Born in Sofia, Bulgaria, his formal musical training began in Israel under Paul Ben-Haim. After a short stint in Rome, Lazarof settled in the United States, studying with Harold Shapero and Arthur Berger at Brandeis University. Earning a master's degree in 1959, Lazarof began teaching composition at UCLA and was active in promoting the music of his contemporaries. He was given the title Professor Emeritus at UCLA.
Lazarof wrote seven symphonies, nine string quartets, concerti for clarinet, violin and cello, a string octet, and various chamber music. But perhaps he's best known for his Tableaux for piano and orchestra. His music has been recorded on the Composers Recordings, Inc., Naxos Records and Delos labels.
In December 2007, Janice and Henri Lazarof gave the Los Angeles County Museum of Art 130 mostly Modernist works estimated to be worth more than $100 million. The collection includes 20 works by Picasso, watercolors and paintings by Paul Klee and Wassily Kandinsky and a considerable number of sculptures by Alberto Giacometti, Constantin Brâncuși, Henry Moore, Willem de Kooning, Joan Miró, Louise Nevelson, Archipenko and Arp.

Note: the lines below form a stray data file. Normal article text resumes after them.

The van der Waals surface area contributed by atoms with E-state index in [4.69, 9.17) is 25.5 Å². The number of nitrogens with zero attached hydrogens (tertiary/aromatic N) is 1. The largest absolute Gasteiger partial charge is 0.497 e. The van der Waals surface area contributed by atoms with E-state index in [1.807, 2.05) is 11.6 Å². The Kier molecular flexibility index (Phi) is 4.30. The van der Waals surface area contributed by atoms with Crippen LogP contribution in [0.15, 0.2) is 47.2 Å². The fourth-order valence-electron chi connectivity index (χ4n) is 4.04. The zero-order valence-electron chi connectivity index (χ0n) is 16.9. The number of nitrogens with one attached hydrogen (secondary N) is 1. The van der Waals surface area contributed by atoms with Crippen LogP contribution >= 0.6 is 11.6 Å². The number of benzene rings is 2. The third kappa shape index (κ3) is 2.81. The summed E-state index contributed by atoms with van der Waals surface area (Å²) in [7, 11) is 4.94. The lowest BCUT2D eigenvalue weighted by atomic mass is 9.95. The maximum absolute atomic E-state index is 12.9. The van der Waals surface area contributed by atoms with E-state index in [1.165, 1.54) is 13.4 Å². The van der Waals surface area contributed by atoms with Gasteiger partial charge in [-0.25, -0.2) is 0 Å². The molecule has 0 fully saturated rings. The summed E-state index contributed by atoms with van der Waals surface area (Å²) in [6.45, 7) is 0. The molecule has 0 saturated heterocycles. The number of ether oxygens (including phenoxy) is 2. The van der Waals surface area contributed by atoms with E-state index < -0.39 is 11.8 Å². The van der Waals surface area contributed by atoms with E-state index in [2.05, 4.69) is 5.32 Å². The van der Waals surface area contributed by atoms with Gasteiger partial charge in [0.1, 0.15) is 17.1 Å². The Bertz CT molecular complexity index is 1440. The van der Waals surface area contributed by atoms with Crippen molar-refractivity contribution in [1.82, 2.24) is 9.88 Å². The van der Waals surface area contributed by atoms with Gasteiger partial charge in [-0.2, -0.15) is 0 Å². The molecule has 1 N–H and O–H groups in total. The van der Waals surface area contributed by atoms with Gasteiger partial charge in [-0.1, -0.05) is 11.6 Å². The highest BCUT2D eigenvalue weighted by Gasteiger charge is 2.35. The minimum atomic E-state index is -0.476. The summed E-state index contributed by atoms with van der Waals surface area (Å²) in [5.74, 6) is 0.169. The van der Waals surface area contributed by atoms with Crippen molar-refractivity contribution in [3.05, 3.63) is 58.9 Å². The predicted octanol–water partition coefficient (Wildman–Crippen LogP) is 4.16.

His notable students include Edward Applebaum, Don Davis and Daniel Kessner. See: List of music students by teacher: G to M#Henri Lazarof.
- Wyatt, Edward (January 8, 2008), "An Art Donor Opts to Hold On to His Collection", New York Times
- Wyatt, Edward (December 13, 2007), "For Los Angeles Museum, a 'Transformative' Gift of Modernists", New York Times
- Muchnic, Suzanne (December 12, 2007), "Huge gift helps LACMA enter the modern age", Los Angeles Times[dead link]
- Back cover blurb for Octet for Strings, "La Laurenziana" published by Merion Music, Inc., Theodor Presser Co., Bryn Mawr, Pennsylvania
- Biography, works and recording lists from Theodor Presser Co.
- PDF from UCLA
- New York Times obituary Retrieved 2 January 2014.